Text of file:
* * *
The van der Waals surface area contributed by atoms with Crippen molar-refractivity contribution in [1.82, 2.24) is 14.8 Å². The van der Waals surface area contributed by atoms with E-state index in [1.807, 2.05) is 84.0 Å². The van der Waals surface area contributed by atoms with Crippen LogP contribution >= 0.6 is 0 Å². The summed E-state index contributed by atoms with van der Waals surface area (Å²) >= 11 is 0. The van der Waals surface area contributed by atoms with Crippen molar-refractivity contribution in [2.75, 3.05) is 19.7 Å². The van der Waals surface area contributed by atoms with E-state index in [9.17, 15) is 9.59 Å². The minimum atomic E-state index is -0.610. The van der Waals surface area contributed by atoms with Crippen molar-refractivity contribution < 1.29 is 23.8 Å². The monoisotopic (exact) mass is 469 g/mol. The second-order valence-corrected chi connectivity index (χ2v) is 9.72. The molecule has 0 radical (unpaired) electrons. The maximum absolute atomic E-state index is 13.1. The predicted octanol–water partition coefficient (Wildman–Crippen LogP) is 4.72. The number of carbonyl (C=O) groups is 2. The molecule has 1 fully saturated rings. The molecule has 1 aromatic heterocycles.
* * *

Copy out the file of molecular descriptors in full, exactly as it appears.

The van der Waals surface area contributed by atoms with Crippen molar-refractivity contribution in [1.82, 2.24) is 14.8 Å². The van der Waals surface area contributed by atoms with E-state index in [1.807, 2.05) is 84.0 Å². The van der Waals surface area contributed by atoms with Crippen LogP contribution >= 0.6 is 0 Å². The summed E-state index contributed by atoms with van der Waals surface area (Å²) >= 11 is 0. The van der Waals surface area contributed by atoms with Crippen molar-refractivity contribution in [2.75, 3.05) is 19.7 Å². The van der Waals surface area contributed by atoms with E-state index in [9.17, 15) is 9.59 Å². The minimum atomic E-state index is -0.610. The van der Waals surface area contributed by atoms with Crippen molar-refractivity contribution < 1.29 is 23.8 Å². The monoisotopic (exact) mass is 469 g/mol. The second-order valence-corrected chi connectivity index (χ2v) is 9.72. The molecule has 0 radical (unpaired) electrons. The maximum absolute atomic E-state index is 13.1. The predicted octanol–water partition coefficient (Wildman–Crippen LogP) is 4.72. The number of carbonyl (C=O) groups is 2. The molecule has 1 fully saturated rings. The molecule has 1 aromatic heterocycles.